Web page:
On the Democratic side, if Sen. Amy Klobuchar were to appear at the top of the ticket, Democrats might see increased turnout, Ostermeier said. But absent Klobuchar, a Democratic nominee’s popularity in the suburbs could vary widely depending on the candidate, and depending on whether or not Trump is in the race.

“(2018 was) a nice turnaround if you are a DFL supporter, but it’s still a precarious advantage at best at this point until we know more about who the 2020 candidates are,” Ostermeier said.

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Comments (14)

  1. Submitted by John Ferman on 12/22/2018 - 11:03 am.

    Whether the DFL continues to win the ‘burbs is directly correlated to their performance on issues and measures. Doing the things that actually solve problem will be critical.

  2. Submitted by Charlie Quimby on 12/22/2018 - 11:12 am.

    This macro data-driven report is fine as far as it goes. It does not address other factors, such as growing diversity in the suburbs and the difference in get out the vote strategies.

    I door-knocked extensively for Ginny Klevorn, who knocked off Sarah Anderson, and worked for two other candidates who also swung their districts. These candidates and their volunteers completely outworked the incumbents, who were not helped by their outside money.

    All three DFL-endorsed candidates faced a stream of obnoxious and misleading advertising. From my doorway conversations with uncommitted or infrequent voters, these ads did not win votes for the incumbents. Nor were they effective in dampening turnout, given strong and positive outreach from the challengers.

    Klevorn’s Plymouth district included a surprising (to me) number of prosperous immigrants and relatively young families. These changes may be difficult to pick up eight years after the 2010 census, but they were evident to us.

  3. Submitted by Joel Stegner on 12/22/2018 - 01:16 pm.

    Why make assumptions? Just watch what Democrats do in terms of legislation beneficial to suburbs? Isn’t that true really for all groups. Field bad candidates and policies and lose people’s trust. Trump’s tariffs and the weak stock market may turn off farmers, small business and investors.

  4. Submitted by Bill Mantis on 12/22/2018 - 10:12 pm.

    Trump has so poisoned the Republican brand, the suburbs– like the cities–may have turned permanently blue.

  5. Submitted by Michael Hess on 12/23/2018 - 02:58 pm.

    I think more GOP candidates could have survived if the GOP actually exercised oversight and checks/balances against Trump. When you have state level candidates trying to out-Trump Trump on policies many people find odious you are positioning yourself to lose.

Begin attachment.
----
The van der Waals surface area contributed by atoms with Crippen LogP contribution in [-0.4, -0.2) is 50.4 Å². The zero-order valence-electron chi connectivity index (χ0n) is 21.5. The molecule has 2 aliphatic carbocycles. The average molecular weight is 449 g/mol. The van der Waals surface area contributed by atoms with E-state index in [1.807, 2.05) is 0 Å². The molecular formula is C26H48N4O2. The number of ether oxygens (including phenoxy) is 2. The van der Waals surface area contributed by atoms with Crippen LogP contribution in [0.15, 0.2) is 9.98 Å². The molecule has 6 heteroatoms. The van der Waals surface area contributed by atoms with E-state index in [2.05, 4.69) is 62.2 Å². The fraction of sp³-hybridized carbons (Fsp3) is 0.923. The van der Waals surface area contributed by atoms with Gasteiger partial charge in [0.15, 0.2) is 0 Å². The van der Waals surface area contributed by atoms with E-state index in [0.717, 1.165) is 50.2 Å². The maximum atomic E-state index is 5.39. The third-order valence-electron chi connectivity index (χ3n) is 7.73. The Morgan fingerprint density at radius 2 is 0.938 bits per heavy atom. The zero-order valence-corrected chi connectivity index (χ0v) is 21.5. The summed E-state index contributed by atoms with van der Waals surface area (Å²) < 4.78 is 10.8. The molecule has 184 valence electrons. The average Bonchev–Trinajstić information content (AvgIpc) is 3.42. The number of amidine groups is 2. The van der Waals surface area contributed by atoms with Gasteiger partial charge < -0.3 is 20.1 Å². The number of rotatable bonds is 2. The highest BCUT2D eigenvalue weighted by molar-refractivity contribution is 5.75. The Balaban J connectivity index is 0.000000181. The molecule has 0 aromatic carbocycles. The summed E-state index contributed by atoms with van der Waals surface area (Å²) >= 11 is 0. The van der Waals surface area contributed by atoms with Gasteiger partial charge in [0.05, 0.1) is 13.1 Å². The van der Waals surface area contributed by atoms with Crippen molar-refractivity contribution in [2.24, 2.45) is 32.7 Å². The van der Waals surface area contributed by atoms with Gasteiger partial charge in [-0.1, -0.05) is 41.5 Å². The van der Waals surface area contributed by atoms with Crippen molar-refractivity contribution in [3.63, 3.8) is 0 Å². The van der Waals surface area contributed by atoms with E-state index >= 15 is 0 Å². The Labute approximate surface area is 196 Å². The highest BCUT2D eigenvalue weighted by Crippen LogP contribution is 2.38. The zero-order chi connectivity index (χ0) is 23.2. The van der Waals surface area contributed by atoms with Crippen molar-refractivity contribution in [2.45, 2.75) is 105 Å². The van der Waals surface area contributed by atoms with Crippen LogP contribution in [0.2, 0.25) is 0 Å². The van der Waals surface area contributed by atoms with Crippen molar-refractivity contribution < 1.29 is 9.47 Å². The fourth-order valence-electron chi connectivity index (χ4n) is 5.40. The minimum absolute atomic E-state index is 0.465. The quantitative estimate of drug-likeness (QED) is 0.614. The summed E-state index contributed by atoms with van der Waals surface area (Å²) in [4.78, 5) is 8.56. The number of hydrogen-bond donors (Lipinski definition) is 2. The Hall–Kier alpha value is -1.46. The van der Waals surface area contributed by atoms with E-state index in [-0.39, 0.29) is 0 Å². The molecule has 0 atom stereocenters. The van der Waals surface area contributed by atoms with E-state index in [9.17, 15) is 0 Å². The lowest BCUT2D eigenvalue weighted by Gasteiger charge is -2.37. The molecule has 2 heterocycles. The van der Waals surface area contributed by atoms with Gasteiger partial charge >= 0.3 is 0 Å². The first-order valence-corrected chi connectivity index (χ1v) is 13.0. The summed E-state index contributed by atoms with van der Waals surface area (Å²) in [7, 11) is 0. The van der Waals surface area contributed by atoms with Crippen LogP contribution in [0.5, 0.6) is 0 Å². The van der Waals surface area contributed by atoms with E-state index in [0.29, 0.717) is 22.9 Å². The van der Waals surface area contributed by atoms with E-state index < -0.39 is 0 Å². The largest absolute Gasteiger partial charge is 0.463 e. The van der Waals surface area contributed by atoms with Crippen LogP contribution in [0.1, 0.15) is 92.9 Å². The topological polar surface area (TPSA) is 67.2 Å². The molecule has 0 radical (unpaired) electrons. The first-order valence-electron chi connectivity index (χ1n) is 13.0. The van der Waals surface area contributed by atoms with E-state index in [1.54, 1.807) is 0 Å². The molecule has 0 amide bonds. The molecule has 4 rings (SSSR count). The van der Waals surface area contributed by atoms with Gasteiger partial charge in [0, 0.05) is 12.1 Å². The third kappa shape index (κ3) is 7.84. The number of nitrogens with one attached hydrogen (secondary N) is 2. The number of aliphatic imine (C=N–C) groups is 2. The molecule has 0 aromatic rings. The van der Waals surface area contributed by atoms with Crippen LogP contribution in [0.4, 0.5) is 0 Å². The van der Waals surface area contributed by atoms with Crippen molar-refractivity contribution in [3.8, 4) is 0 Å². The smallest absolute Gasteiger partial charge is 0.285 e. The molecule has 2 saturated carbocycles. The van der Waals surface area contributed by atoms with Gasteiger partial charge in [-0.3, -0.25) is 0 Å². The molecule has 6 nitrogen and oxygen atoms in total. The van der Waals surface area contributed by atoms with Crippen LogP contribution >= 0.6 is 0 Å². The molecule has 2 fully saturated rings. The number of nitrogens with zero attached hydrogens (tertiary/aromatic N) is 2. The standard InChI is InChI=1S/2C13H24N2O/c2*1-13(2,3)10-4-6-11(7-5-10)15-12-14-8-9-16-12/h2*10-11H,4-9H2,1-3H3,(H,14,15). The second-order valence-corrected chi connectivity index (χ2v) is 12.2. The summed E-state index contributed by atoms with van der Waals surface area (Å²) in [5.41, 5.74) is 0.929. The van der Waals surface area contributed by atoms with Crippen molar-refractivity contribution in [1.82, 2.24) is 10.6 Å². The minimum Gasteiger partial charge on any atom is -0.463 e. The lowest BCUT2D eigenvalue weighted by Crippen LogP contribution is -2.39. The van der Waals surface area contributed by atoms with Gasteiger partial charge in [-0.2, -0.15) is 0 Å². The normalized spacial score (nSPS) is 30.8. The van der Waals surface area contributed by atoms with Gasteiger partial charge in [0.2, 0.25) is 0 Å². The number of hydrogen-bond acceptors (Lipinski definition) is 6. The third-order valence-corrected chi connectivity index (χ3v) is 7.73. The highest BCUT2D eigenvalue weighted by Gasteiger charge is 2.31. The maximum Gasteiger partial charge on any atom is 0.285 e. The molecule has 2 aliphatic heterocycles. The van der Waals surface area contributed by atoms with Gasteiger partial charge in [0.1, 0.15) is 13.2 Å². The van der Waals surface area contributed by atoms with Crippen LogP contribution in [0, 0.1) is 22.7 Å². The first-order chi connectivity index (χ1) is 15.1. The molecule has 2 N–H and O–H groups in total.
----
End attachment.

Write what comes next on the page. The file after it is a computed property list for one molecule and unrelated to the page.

The suburbs is also where you are probably to find the Minnesota taxpayers who get a tax increase due to the GOP law that capped SALT deduction (to the cheering of the MN GOP congressional delegation) so policy decisions directly in opposition to the self interest of your voters probably also have some spillover down the ticket.

  6. Submitted by Kathie Noga on 12/23/2018 - 04:41 pm.

    It is simple. Protect MN kept on saying, “Vote them out.” They did. They were sick of them tabling bills which the majority want. Like sensible gun laws, the universal background check. They have children. Some of those children got freaked out because all the mass shootings. Also women were pissed on their rights being stomped on by the Republicans. With the Supreme Court nominee being anti choice, it matters who is in the state offices.

    • Submitted by Frank Phelan on 12/23/2018 - 08:04 pm.

      I also think the racism card back fired in the ‘burbs. At least to more prosperous suburbanites, an immigrant isn’t an uneducated person coming for their job, but a soft ware engineer who has two kids that play soccer and go to the same schools as their kids, drives a $35,000 SUV, and hates going to Costco on Saturday as much as anyone else.

  7. Submitted by Ron Gotzman on 12/24/2018 - 08:20 am.

    If the DFL continue their failure in trickle down education and continue on taxing the poor and the middle class – they will loose.

  8. Submitted by Curtis Senker on 12/24/2018 - 08:59 am.

    “At least to more prosperous suburbanites, an immigrant isn’t an uneducated person coming for their job, but a soft ware engineer who…”

    How many software engineers are sneaking in across our Southern border, do ya think? Just ball park.

  9. Submitted by Paul Udstrand on 12/27/2018 - 01:28 pm.

    Any Party that ever thinks they “own” a demographic or a constituency best start looking over their shoulder. What I can tell you from my little suburban paradise of St. Louis Park is: Nobody owns us Mr.! And don’t you forget it!

  10. Submitted by Paul Udstrand on 12/28/2018 - 10:42 am.

    OK, well I don’t know about suburbs per se, but this decades long attempt to normalize dishonesty, willful ignorance, bigotry, and all kind of hostility and hatred associated with this- is definitely running out of rope.

    The Republican/conservative/libertarian debate game that was supposed re-write the constitution and turn the nation into an intolerant Ayn Randian dystopia looks more and more like a cartoonish wily e coyote who’s legs are still running despite being midair and five feet from the edge of the cliff. Any time now their going to look around and notice there’s no ground beneath them just before plunging into oblivion. So I suppose… yeah, that means they’ll lose votes in the suburbs.